Elk Stack Setup on Amazon Linux

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How to Setup ELK on Amazon Linux

A few months ago I needed to set up an ELK Stack on Amazon Linux, so I looked for a guide to walk me through it but I couldn’t find one. So I found myself following a guide meant for Ubuntu and figure out difference as I went ahead. It wasn’t an easy process, so if you’re looking to do the same hopefully this can save you some time.

What’s ELK Stack?

ELK stack is a term used in DevOps community to refer to 3 tools that go together very well: Elastic Search, Logstash and Kibana.

  • Elastic Search is a tool for data analytics and deep search
  • Logstash is for centralized logging, log enrichment and parsing
  • Kibana is for powerful and beautiful data visualizations

The ELK stack together provides you all you need to understand exactly what is happening in your apps on every server you have.

ELK Stack on Amazon Linux Elastic Search

Install Elastic Search

We are going to use yum to install all the packages today. Unfortunately none of the ELK Satck is available directly through standard yum repositories, so in order to be able to install them with yum you need to add repositories to your yum repos. But first you need to add the GPG key to your rpm so it will trust the repos.

rpm --import https://packages.elastic.co/GPG-KEY-elasticsearch

Next you need to add the repo to /etc/yum.repos.d/elasticsearch.repo. Use your favorite editor to create that file and add this to it

[elasticsearch-2.x]
name=Elasticsearch repository for 2.x packages
baseurl=https://packages.elastic.co/elasticsearch/2.x/centos
gpgcheck=1
gpgkey=https://packages.elastic.co/GPG-KEY-elasticsearch
enabled=1

The final step is to install the Elastic Search and now you can use yum to do that:

yum install elasticsearch

Start Elastic Search

To start Elastic Search you can use service command

service elasticsearch start

You probably want the Elastic Search to start on startup, to do that you can run this command

chkconfig --add elasticsearch

Now that you have Elastic Search running you should be able to use curl to see it:

curl localhost:9200

 

ELK Stack on Amazon Linux Logstash

Install Logstash

Similar to Elastic Search you need to add the repo to /etc/yum.repos.d/logstash.repo. Note that we are not importing the GPG key with rpm now because we’ve already done that in previous step. If you only want to install Logstash you need to do that too.

[logstash-2.3]
name=Logstash repository for 2.3.x packages
baseurl=https://packages.elastic.co/logstash/2.3/centos
gpgcheck=1
gpgkey=https://packages.elastic.co/GPG-KEY-elasticsearch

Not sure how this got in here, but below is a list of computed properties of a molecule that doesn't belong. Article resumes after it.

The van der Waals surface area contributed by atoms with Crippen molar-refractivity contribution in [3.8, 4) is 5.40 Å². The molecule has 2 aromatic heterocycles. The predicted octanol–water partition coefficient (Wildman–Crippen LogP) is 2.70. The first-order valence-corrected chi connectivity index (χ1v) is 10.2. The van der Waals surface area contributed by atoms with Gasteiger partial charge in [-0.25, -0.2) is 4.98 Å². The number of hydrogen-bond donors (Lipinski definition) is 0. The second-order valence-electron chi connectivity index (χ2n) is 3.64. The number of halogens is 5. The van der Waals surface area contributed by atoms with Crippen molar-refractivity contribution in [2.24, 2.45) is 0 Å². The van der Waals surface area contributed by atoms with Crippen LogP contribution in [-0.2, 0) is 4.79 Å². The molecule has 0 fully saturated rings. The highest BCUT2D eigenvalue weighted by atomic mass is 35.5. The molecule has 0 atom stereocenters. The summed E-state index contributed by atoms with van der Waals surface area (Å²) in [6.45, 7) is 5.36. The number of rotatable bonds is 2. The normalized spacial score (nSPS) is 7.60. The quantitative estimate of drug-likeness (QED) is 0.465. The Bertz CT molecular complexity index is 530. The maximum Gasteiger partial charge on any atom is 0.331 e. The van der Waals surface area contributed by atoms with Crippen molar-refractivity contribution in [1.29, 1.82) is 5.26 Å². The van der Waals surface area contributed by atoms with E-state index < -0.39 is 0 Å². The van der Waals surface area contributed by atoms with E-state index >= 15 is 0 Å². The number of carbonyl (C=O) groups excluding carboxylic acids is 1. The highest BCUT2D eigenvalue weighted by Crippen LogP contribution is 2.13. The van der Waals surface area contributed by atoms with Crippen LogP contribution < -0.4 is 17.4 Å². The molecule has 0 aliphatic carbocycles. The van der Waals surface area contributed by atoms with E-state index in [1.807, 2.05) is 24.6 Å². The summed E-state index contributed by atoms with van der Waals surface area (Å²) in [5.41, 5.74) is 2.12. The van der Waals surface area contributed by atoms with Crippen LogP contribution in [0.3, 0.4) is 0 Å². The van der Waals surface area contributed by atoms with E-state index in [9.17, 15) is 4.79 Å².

enabled=1" > /etc/yum.repos.d/logstash.repo

Similarly you can now install the Logstash with yum:

yum install logstash

Start Logstash

We are going to keep it consistent. So you can use service to start Logstash.

service logstash start
service logstash status

Configure Logstash and Elastic Search

This is the tricky part. Here I’m going to show you how to have a very simple configuration and push all the syslog from /var/log/messages from Logstash to Elastic Search, but you are probably going to need to have a more complicated/sophisticated configuration later. Try this to make sure your setup works, then use the Logstash’s documentation to configure your Logstash/Elastic Search.

You can have multiple configurations for Logstash. Here we create one in this path: /etc/logstash/conf.d/logstash-syslog.conf.

input {
  file {
    type => syslog
    path => [ "/var/log/messages", "/var/log/*.log" ]
  }
}

output {
  stdout {
    codec => rubydebug
  }
  elasticsearch {
    host => "localhost" # If you are running elasticsearch in different instance, use #the private ip instead of localhost.
  }
}

In order for your configuration to take effect you need to restart your Logstash

service logstash restart

 

ELK Stack on Amazon Linux Kibana

Install Kibana

You have your Logstash, you have your Elastic Search, now you need to be able to visually see all the data and search them, etc. You need Kibana. Similar to Logstash and Elastic Search we use yum for that and you need to add the repo to /etc/yum.repos.d/kibana.repo

[kibana-4.5]
name=Kibana repository for 4.5.x packages
baseurl=http://packages.elastic.co/kibana/4.5/centos
gpgcheck=1
gpgkey=http://packages.elastic.co/GPG-KEY-elasticsearch
enabled=1

Start Kibana

Now you can install Kibana and and add it to the auto-start set of processes.

yum install kibana
chkconfig kibana

And voilà! You’re done. Just visit your website on port 5601 and you have everything ready to go.

Amin Yazdani

Amin Yazdani

Director of Technology at A.Y. Technologies
Founder of A.Y. Technologies, Amin is formerly Senior Software Architect at Dun & Bradstreet and Solutions Engineer at Indicee. He has a wealth of experience and understanding of the software and applications industry, particularly as it pertains to cloud computing, and web application solutions.
Amin Yazdani

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